New regulations come into force this year, controlling lead content in jewellery and other items; but some materials are considered exempt, such as crystal glass, for which Dippal Manchanda of Assay Office Birmingham has developed a test.
Determining whether a glass is half full or half empty has long been a topic for discussion. The subjective verdict is regarded as an indication of an individual’s attitude to life, which may shift and change according to their circumstances.
Not so the definitive verdict of a rigorous new test developed by AnchorCert Analytical to determine whether glass is full lead crystal, or any other type of crystal glass, as defined by an EU Directive of 1969 (Annex I of Council Directive 69/493/EEC-1969). This analysis delivers quantitative scientific information, which is not subject to change.
The new ‘crystal glass’ test has been developed specifically in response to customer demand as manufacturers and importers prepare for the forthcoming restrictions on the use of lead in jewellery products under the European REACH (Restriction, Evaluation, Authorisation and Restriction of Chemicals) Regulation.
Lead is a metal that is toxic at very low levels of exposure. It accumulates in the body, so that regular exposure to even very low quantities may result in harmful levels which can badly damage the intellectual and behavioural development of infants and young children. Children are especially susceptible while their central nervous system is still developing. Their tendency to ‘mouth’ or suck things makes them particularly vulnerable as this is behaviour that may occur regularly over time and result in chronic exposure. Exposure to lead can also be harmful to adult health.
The products affected are: “Jewellery and imitation jewellery articles and hair accessories, including bracelets, necklaces and rings, piercing jewellery, wrist-watches and wrist-wear, brooches and cufflinks,” including glass. These are the same as those already covered by the cadmium restrictions covered under EU regulation 494/2011, but with the difference that glass is not included in the cadmium restrictions. Non-metallic parts are also included – lead is commonly found in plastics, varnishes, paints, enamels, lacquers, and in glass and crystals.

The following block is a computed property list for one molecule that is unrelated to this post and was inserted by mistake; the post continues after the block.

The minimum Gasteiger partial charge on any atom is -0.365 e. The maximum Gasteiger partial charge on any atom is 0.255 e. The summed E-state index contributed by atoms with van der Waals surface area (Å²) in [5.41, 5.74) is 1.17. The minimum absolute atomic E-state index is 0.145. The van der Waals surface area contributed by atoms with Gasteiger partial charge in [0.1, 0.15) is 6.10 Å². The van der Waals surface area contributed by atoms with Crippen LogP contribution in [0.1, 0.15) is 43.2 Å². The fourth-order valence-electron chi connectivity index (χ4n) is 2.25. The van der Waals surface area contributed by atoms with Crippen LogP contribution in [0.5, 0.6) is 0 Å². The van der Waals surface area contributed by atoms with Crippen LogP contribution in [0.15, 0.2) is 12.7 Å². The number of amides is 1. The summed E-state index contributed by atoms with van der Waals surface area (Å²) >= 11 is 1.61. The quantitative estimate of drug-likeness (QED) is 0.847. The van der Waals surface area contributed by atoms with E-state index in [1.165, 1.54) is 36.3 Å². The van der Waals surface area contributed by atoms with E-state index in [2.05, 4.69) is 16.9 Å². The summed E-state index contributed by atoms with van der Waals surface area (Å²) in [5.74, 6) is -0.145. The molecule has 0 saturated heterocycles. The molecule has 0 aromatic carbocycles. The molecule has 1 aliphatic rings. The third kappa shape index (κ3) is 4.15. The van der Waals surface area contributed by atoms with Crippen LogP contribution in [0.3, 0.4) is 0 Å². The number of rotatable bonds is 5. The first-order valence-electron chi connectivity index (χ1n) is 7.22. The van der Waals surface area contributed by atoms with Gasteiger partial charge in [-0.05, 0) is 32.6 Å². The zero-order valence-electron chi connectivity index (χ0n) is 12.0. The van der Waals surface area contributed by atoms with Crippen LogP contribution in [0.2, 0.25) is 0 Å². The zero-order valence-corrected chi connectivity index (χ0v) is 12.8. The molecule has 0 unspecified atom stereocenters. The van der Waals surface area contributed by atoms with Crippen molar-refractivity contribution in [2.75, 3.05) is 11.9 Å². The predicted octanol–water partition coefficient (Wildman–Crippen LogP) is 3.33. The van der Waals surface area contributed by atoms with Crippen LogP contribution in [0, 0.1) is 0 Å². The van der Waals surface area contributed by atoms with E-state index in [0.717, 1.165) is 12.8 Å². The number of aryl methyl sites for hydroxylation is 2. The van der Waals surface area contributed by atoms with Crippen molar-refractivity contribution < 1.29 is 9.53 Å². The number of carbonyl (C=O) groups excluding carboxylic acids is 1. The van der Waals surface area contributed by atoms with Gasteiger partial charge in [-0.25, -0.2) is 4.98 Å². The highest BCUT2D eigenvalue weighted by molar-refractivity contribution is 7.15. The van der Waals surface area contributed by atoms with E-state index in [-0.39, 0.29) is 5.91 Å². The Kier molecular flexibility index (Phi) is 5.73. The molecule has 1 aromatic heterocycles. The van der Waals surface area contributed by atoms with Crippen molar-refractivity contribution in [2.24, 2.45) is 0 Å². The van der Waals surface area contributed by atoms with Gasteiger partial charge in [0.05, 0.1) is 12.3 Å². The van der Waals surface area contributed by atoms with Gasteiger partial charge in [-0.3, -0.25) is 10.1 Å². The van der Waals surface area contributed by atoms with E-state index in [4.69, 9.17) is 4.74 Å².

The new legislation will be enforceable from October 2013 and major retailers are already requiring suppliers to test their products to ensure that they comply not only with the existing nickel release and cadmium content regulations, but also with lead. The legislation requires that the lead content must be less than or equal to 0.05 per cent (500 parts per million) by weight of the individual part. However, it is recognised that there are not any suitable alternatives for some materials with a higher lead content, and vitreous enamels and crystal glass are therefore exempt from the regulation. Inevitably, manufacturers and importers are now keen to identify the components that can be classified as crystal glass as defined by the EU Directive of 1969 cited in the lead regulation.
In order to be classified as one of the categories of crystal glass, the material must comply with three different criteria. It must contain oxides of lead, barium, zinc or potash, combined or alone of at least 10 per cent; have a refractive index of above 1.52; and have a density above 2.45 grams per square centimetre. Assay Office Birmingham has a unique ability to offer this test, having the expertise and equipment to carry out both gemmological and chemical testing.
The sample will first be submitted to have its refractive index measured by the AnchorCert Gemmological Laboratory. For a trained and qualified gemmologist this is a relatively straightforward test using a refractometer. The item is then weighed using a hydrostatic balance to determine its relative density.
Again, this is a familiar process for an experienced gemmologist, requiring the stone to be weighed first in air, then in water. A calculation is then applied to the difference between the two weights to determine the relative density.
Once the gemmological aspect is completed, the stone is returned to the Laboratory for the expert chemists to continue the work. The sample has to be dissolved in order for its content to be accurately measured by the highly sophisticated ICP-OES. The sample is dissolved using an appropriate wet chemistry process and the resulting solution is analysed to determine the levels of oxides of barium, zinc and potassium it contains. The lead content is also reported so that if the sample should prove not to be crystal glass, and therefore not exempt, the results will determine whether it is compliant in respect of its lead content without having to undergo any further testing.
Once all of the results are available they will be assessed to determine the outcome. The final result will be reported by component, showing the actual refractive index, the relative density and a quantitative result for each element, including their oxide content. The outcome will be reported as ‘crystal – exempt’ or ‘non crystal’, which may then be either ‘compliant’ or ‘non compliant’, depending upon the amount of lead contained.
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